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Winona Republican Herald: Monday, October 13, 1952 - Page 1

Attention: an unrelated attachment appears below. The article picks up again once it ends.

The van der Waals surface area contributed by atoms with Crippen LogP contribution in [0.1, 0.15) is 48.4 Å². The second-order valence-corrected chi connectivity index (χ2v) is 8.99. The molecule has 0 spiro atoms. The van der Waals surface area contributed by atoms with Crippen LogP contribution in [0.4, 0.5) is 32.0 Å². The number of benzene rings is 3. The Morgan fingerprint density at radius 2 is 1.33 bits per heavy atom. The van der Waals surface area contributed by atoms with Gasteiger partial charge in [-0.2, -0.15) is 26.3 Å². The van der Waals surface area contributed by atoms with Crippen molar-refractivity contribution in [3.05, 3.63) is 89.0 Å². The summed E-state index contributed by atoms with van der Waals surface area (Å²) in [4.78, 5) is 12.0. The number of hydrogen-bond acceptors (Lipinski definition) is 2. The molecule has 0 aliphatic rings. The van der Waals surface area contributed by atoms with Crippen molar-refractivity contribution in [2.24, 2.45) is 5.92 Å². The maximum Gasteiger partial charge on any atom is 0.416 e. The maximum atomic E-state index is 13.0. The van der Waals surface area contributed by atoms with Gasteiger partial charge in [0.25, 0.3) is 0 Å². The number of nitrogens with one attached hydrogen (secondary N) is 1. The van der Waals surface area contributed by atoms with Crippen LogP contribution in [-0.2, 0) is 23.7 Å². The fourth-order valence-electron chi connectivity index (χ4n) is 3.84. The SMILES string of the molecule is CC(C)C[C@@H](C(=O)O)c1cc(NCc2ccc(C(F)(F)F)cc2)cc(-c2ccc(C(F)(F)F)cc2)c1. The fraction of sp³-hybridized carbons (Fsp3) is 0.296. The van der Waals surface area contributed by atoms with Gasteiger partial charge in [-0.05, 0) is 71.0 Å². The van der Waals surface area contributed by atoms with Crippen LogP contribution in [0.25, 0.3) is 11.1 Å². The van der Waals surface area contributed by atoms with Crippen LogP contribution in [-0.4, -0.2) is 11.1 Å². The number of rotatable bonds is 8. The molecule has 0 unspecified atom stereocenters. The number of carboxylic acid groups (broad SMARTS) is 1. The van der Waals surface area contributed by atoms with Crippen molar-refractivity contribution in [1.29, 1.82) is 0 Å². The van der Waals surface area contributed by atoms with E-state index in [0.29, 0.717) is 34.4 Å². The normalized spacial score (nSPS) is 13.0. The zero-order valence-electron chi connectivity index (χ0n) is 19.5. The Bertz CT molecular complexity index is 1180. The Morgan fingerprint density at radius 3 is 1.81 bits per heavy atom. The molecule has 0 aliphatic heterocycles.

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   Winona Republican-Herald, The (Newspaper) - October 13, 1952, Winona, Minnesota                              Mostly Cloudy and Cooler Tonight, Tuesday VOLUME 52, NO. 202 SIX CENTS PER COPY WINONA, MINNESOTA, MONDAY EVENING, OCTOBER 13, 1952 If Yog Want to EIGHTEEN PAGES uicide Troops Mowed Down Stevenson Aides Claim Support Of Independents Fulbright Says South, Border States Will Back Adlai 2 Young La Crosse Girls, 4 GIs Held for Murder Herbert Stevens family of Norwick, N. Y., is shown behind a pile of groceries that represents part of its month's supply. Still to be bought is the meat, which includes 25 pounds of hamburger per week, Stevens, right, a per week car- penter, is the father of 16 children, 15 of whom live at home. The family is shown above: Back, from left, Mrs. Stevens, 48; Catherine, 18; Doris, 17; Carrie, 20: triplets, Harold, Herbert and Hu- bert, 15, Norman, 14; Percy, 12, and Stevens. Mid- dle row: Twins, Leona and Leonard, 9; Caroline, 8; twins, Retha and Rita, 10; and, front, Janet, 6; and Linda, 4. Not shown is Dorothy, twin sister of Doris. She is married. (AP Wirephoto to The Re- publican-Herald) INTO HOME STRETCH Ike Eyes Votes In South, East TODAY Terrible Day for Eisenhower 629, Red Plane Exchanged Fire, Russia Claims By THOMAS P. WHITNEY MOSCOW I.TI Russia has charged that s U.S. B29 bomber shot at Soviet fighter planes over, Russian Far Eastern territory Wyatt said widespread requests for the presidency today by point- Tuesday and said the Red pii0ts have been received from local By DON WHITEHEAD ABOARD EISENHOWER SPE- CIAL D. Eisenhower headed into the home stretch drive LA CROSSE teen-aged La Crosse girls and four young sol- diers will be arraigned Tuesday on third degree murder charges in the death of a Nebraska national guardsman, Dist. Atty. John Boss- hard said Sunday. Bosshard said all six have been charged in warrants issued in con- nection with the death of Cpl. Frank Walla, Seward, Neb., whose body was found Aug. 13 in a back yard here. The district attorney named the girls as Dolores Vinson, 16, and Dolores Stone, 17. He said the sol- diers were Pfc. Harold Dale Mil- ler, 23, Albany, Wis.; Cpl. Everett Forslund, 24, Iron, Pvt. Wayne Camp, 21, Postville, la.; This view, sketched publicly fay Thomas E. Riley, 19, De- Campaign Manager Wilson Wyatt Itroit- at a news conference yesterday, is Warrants Issued shared privately by almost all of The four soldiers were stationed the Democratic presidential nom- inee's advisers. A number of Dem- By JACK BELL SPRINGFIELD, 111. ates of Gov. Adlai E. Stevenson j believe the Democrats'have Gen. Dwight D. Eisenhower on the run and will win next month's election with a great surge of support from the independent voters. ocrats have publicly voiced their ley was arrested at Ft. Cein Wood. Mo., but that the ol at Camp McCoy, at the time of the 1 slaying, Bosshard said. He said Ri- Leonard optimism. Sen. William Fulbright I Wood, Mo., but that the other three! of Arkansas has predicted that the I still listed as Camp McCoy sol-1 Illinois governor will carry the I diers. I South and the border I The district attorney said the six j days after] s warrants made by the Chinese Fail To Recapture 'White Horse Savage Fighting For Korean Peaks Enters Eighth Day Secretary of Labor Tobin said yesterday Eisenhower will pay the price of losing New York for em- bracing Sens. Joseph R. McCarthy of Wisconsin and William E. Jenner of Indiana, detractors of Eisen- hower's old friend and military preceptor, Gen. George C. Mar- shall. Myers Confident Former Sen. Francis J. Myers reported that "things look pretty good" for Stevenson in vital Penn- H? He Democratic Southland and vote-rich industrial East. With only three weeks to go be- fore election, the GOP candidate took on a whirlwind schedule crammed with speechmaking, con- ferences and strategy huddles on "Mch his command based their says a lot that the members hopes for victory Nov. 4. of Gen. Eisenhower's personal staff; His campaign caravan took off commonly refer to his visit to Wis- j by plane at dawn today for ap- consia as the "Terrible Day." i pearances in Casper and Cheyenne, The background of the "Terrible j Wyo., Tulsa and Oklahoma City, which is still not under- j pkla., and finally a night speech stood, in turn explains a lot of: in New Orleans, things that are troubling a lot of with BrowneM ing his final appeals toward the returned the fire. The incident the s occurred the same day the U.S. I Air Force reported one of its Sunday, Eisenhower held an un- announced conference with Herbert Superforts missing off Japan. A Soviet note to the United States, formally protesting the Democratic organizations for ap- pearances of President Truman in their areas. He made it plain he thinks the Democrats are beginning to har- vest "extremely substantial" sup- alleged border violation, said the! Port the independent vote. people. When Eisenhower and his staff were planning the invasion of Wis- consin, the main question confront- ing them was of course the ques- tion of Sen. Joseph R. McCarthy. nomination in Chicago at the j Cited GOP National Convention. American plane "disappeared in the directipn of the sea" after the Russians shot back. The text of the note was published by the Communist party newspaper Prav- da and was broadcast by Moscow radio. fin Tokyo, a U. S. Air Force spokesman said the missing Amer- ican plane "carried no guns and no gunners" among its crew of eight. The Air Force previously had announced the bomber, flying a training trip, was last seen on a radar screen within Japanese Brownell, who was campaign man- disappeared from the screen when its path crossed that in the 1944-48 presidential fights. of unidentified plane approach- He also helped engineer the Eisen- 1 from lhe RFussian_0cCUpied even less to do with McCarthy than Others who talked with the gen- with the other traducer of Gen. eral were Ralph Cake, former Ore- George C. Marshall, Sen. William I gon national committeeman, and iBarrak T. Mattingly of Missouri, former general counsel for the Re- publican National committee. The three arrived in Denver late yesterday but kept'quiet on the subject of their talks. Brownell told a reporter he was optimistic over Eisenhower's chances and that he considered home state of Demo- cratic presidential nominee Adlai only real "doubt- Jermer of Indiana. Staff Holds Same View For reasons of principle as well as of politics, the general's staff held the same view. They thought the general could not avoid appear- ing with McCarthy on the platform at the big meeting in Milwaukee. But they planned not to invite Mc- Carthy to travel through Wisconsin on Eisenhower's train. And in or- der to emphasize the general's from the Russian-occupied Islands, officers said.) 'Violated Frontier' The Soviet note charged that the U.S. bomber "violated the Sov- iet state frontier" Oct. 7 in the "area of the island of Yuri." (Yuri is one of the Kurile Islands, 18 miles from the northernmost Japa- nese island of Hokkaido. He told reporters that National Committee members and volun- teer workers indicate there is a wave of desertions from Eisen- younger girl and substantiated Fri- day by a lie detector test given her by the State Crime Laboratory in Madison. Bosshard said her statement re- lated the six ran out of funds while i drinking grain alcohol and beer in j a tavern in eastern La Crosse' County. They then drove to La Crosse, and looked for someone from whom they could get money. They saw Walla standing on a street and stopped. Two of the soldiers got out to talk to him. Struck With Bottle The girl's statement said a fight began after Walla struck one of the two on the arm and that she got out of the car and hit Walla on the head with a soft drink bot- tle. She was ordered to return to the car and the fight continued. Walla was dragged into the car where it was discovered his pulse By GEORGE A. SEOUL, Korea WV-Frenzied Chi- nese suicide troops with demolition charges tried to blow a hole in the Allied defenses on White Horse Mountain tonight. South Korean gunfire mowed them down short of their target. A front line Allied officer said about half a dozen fanatical I with satchel charges and bangalore 1 torpedoes charged up the north I slope in complete disregard of their f own lives. They fell with their charges un- exploded. Satchel charges are bundles of explosives packed in a satchel-like bundle. Bangalore torpedoes are lengths of pipe packed with explo- sives. At the same time two Chinese platoons jumped off ia a futile at- tack. The South Koreans drove them back, then launched an as- sault of their own. At last report they were pushing up the slope of one of three knobs the Reds cap- tured earlier in the day. As the savage battle for White Horse entered its eighth day the South Koreans were in firm control of the commanding crest. The "stay! troops of the I Republic of Korea 9th Division prepared bunkers and threw up entrenchments in confident antici- pation of renewed Chinese as- PHILADELPHL4. Wl Gen. Wai- government the American people saults'. A front-line officer said Trenton State Prison officials and newsmen look over broken barricade behind which about 20 knife-wielding convicts staged a two-hour riot Sunday at Trenton, N. J, Blasts from machine guns ended the uprising with two prisoners injured by ricocheting bullets. Three guards held as hostages were re-seued unharmed. (AP Wirephoto to The Republican-Herald) Truman Fought Gen. Smith Declares ter Bedell Smith, head of the Cen< tral Intelligence Agency, said today if the next president, whether Democratic or Republican, "does as well as President Truman" in fighting Communism in the federal hower's cause. He said that i had stopped. His body was lifted T Tlsprf tn T iVp over an alley fence drOPPed i UiCQ 10 .LJKti I Ike" groups were being formed be- jJ cause of "disillusionment" with the j general's campaign tactics. This I he said, is! "based on the compromises, the j shifts of position and the abandon- j ment of principles that they felt) before were emphatically held by him." Campaign Costly Gov. Stevenson, in a radio speech Tuesday 52. ATHPR ca said he is deeply concerned over j hours end.ng at 12 m. Sunday. the high costs of campaigning. "The financial requirements are entirely too he said over the American Broadcasting Com- pany network last night. It some- times leads to "temptation to con- centrate on large which "does not always serve the public Eisenhower and his staff jful" state on the list, included high praise of McCarthy's i Told Massachusetts Safe victim. Gen. 3'arshall, in their first draft of the general's Mil- waukee speech. The "Terrible Day" took a very different course after the intervention of Wiscon- sin's Gov. Walter Kohler Jr. The "They even tell me we are going to carry Massachusetts, although I can't believe he added. Brownell said he believed both California and Ohio would go for Eisenhower, which would give him J WUU1U KlVe 111111 governor, a Republican moderate, h vot a was Personally pro-Eisenhower] t T f even before the Chicago conven-1 6 tion He is also anti-McCarthy, went on to he had and for a while wanted to run for u d Gov D b f cflm. the Senate against him. (McCarthy D d h t b h d is reported to have headed off his believed ,lthings are going rival by hinting he would make He added Kobler's divorce a campaign issue. ES added The alleged threat to blacken the name of the mother of the Kohler j children, if actually made, is sure-! }y some sort of new Politicaljow.) said he did not he said. The American craft fired on two He called the campaign for S5 Soviet fighter planes that ordered donations a "particularly healthy" it to land, the note continued, and I Way of meeting the costs because "when the Soviet fighters returned donors would "ask in return only the fire, the American plane dis- faithful public service." appeared in the direction of the The governor praised Beardsley sea." Ruml, Democratic finance chair- Deputy Foreign Minister Georgi I man, who originated the S5 dona- Pushkin handed the note to ElimUion program. Ruml also spoke O'Shaughnessy, acting U. S, I from New York, giving details of charge d'affaires, on Sunday. i the fund-raising effort. 20 New Jersey Convicts Defy Prison Guards TRENTON, N. J. (B-About 20 knife-wielding convicts barricaded themselves in a wing of Trenton State Prison last night in a two- hour riot that was quelled .by ma- chine-gun blasts. Two prisoners were injured by ricocheting bullets fired over the (rioters' heads by correction officers a blocks from scuffle' WEATHER FEDERAL FORECAST Winona and vicinity Mostly cloudy and cooler tonight and Tuesday. Low tonight 36, high Offida for the 24 Maximum, 68; minimum, 41; j noon, 65; precipitation, none. Official observations for the 24 hours ending at 12 m. today: jjjaxirrium, 67; minimum, 44; nootv, 57; precipitation, none; sun %ave little to worry about." HOK positions were in better The general made the statement: shape than they had been since as a witness before an open hearing the big battle started almost a of the House Un-American ago. ties Committee which had sub- j Gen. James A. Van Fleet, com- poenaed him to explain testimony I mander of the XI. S. Eighth Army, he gave on Sept. 29 at the McCar-1 predicted the savage fighting for thy-Benton slander and libel hear- j the vital high ground command- ing that he believed Communists ing the sprawling Chorwon Valley "are so adroit and adept they have infiltrated the very security agen- may taper off. Van Fleet told AP correspondent i Milo Farneti the Chorwon area morrow at AIRPORT WEATHER (Wis, Central Observations) High for 24 at p. m. Sunday. Low 51 at a. m. today. At noon there were two layers of clouds, a scattered layer at feet and a broken layer at feet. Visibility is 15 miles; barometer 29.86; humidity 57 per cent, and the wind is from the west at 14 miles an hour with 20- mile gusts. that Eisenhower had "lived up to he and Dewey Gov. Kohler went to Gen. Eisen-1 hower's political chief of staff, the able and high-minded Gov. Sher- man Adams of New Hampshire. with Eisenhovyer the question of issuing a public statement on the general's financial status. Eisen- hower announced last Friday he He pleaded against the genera! s would make such a t before snubbmg McCarthy in any way., tj and is He said that snubbing McCarthy might look at it However, a few days earlier, Ei- the party in Wisconsin. He said it would lose the state for the Re- publicans. He said it would make a martyr of McCarthy, and thus pre- vent his ever being overcome. Adams' Kind Kohler is Adams' kind of Repub- senhower had told newsmen that he did not think at that time he would make such a public state- ment about his finances. Reports were circulating in the Eisenhower party that the general corner is M..U ui ncpuo.. ht fe- financial report Lean. Adams in turn persuaded ,ftp. Eisenhower. The dominant reason was highly significant. In blunt language, Adams and the other members of Eisenhower's most in- wpplc aftpr refurninff l returning Tomorrow, Eisenhower pushes into Texas, where rebellious Demo- crats led by Gov. Allen Shivers !W M r a of an Eisenhower defeat will be move that has placed the Lone no merely to Sen. Robert A. Taft, sUles Shivers is expected to in. on Page 9, Column 4) j troduce Eisenhower at some of his ALSOPS i stops. Authorities In California and Nevada and hundreds of volunteers from the heavily wooded lumbering area around Chester, Calif., are pushing an intensive search for the wanton killer who beat (o death Gard Young, Chester grocer, two of his small daughters and Michael Failc, a 4-year-old neighbor boy. The murderer stuffed the dead into the trunk of Young's auto along with a third daughter, who also horribly beaten, miraculously survived. The death car, being examined by Plumas County District Attorney Bertrand James, was discovered on a lonely logging road by G. M. (Jerry) Bridges who led authorities to his gruesome find. A withdrawal of which Young had just made from a nearby Westwood bank was missing from the car. cy of the government." Smith said today that his state- j has been a sensitive part of the ment was "predicated on "but I don't think it will be theory and past performance." He I any ionger." added under cross-examination .by j south Koreans estimate the Seds have lost more than killed or wounded. Elements of three Chinese divisions have been used committee counsel: Can't Name Reds "I would be extremely- com placent if I believed that there was no Communist infiltration in the government." Rep. Francis E. Walter (D-Pa) "asked the general flatly: "Do you know positively that there are Communists in your or- ganization (The who smashed through a barricade of stools, tables and wooden scaf- folding. Three guards had been held as hostages, but were rescued un- harmed in this fourth major out- break in the prison this year. The rebel convicts, described as "extremely desperate" long-term- ers, holed themselves up in Wing No. 7 upon their return from their evening meal, and, after locking 300 feUpw inmates in another sec- tion, tried sawing their way to freedom, one of the hostages said. But they gave up in their escape attempt when their makeshift hack- saws failed them. Rebellious Band Shouting defiance to prison of- ficials, the rebellious band pro- ceeded to break up portions of the wing. But a preliminary examina- tion of the cell block showed that there was no serious damage. The door to the wing was forced partially open by correction offi- j cers, and one of them managed to squirm through. He was covered by submachine-gun fire. Other guards followed and forced their way up each of the five tiers of cells. Correction officers gained con- trol of the wing, and the overhead blasts of machine-gun fire ended the rebellion two hours after it started. The rioters were placed in segregation cells. 'public Sympathy' Acting Warden Lloyd W. Mc- Corkle said the convicts were try- ing "to gain public sympathy for the men in segregation as a result of the previous riots." Reports also circulated that the convicts rioted in s demand for better living con- ditions, including television. One of the wounded convicts was reported in serious condition in the prison hospital. He was shot in the chest. The other received only a superficial wound in the hand, prison officials said. in the bitter struggle. Van Fleet praised the South Korean troops and said they had done "a beautiful job" against "about the best" Chinese army on the front. And he lauded Maj. Gen. Kim Chong Cho for "as fine a job as "I am Amorally certain there aDy divisional commander I have ever seen." Van Fleet made his comments at a divisional com- mand outpost while touring the Western Front. The fighting on and around White Horse was still the main action along the 155-mile battle- front. To the east, a smaller but still bitter fight raged over possession of an outpost position. Chinese took the position in savage hand-to-hand battle last night. U.N. troops stormed back this morning. Details were sketchy and con- may be Communists in the Central Intelligence Smith re- plied. Walter asked: "Do you know who they Smith replied: "No." Alabama Students Visit Wisconsin KENOSHA warm- ly-dressed high school students flicting but indicated the fighting from Mobile, Ala., arrived still going on at mid-day, on the first phase of a student swap i Only patrol clashes were report- and were greeted by warm wea- ther about the same home." "as back ed elsewhere. Gen. Paik Sun Yup, left, chief of staff of the ROK army and once member of the United Nations armistice delegation, ques- tions a- Chinese prisoner captured on White Horse hill, Korea. Offi- cials in center, are unidentified. White Horse Hill has been the scene of savage fighting for the past seven days between the South Korean troops and Red Chinese. (U.S. Army Photo Via Radio From Tokyo and AP to The Republican-Herald) Tomorrow Last Day to Register If You Want to Vote Nov. 4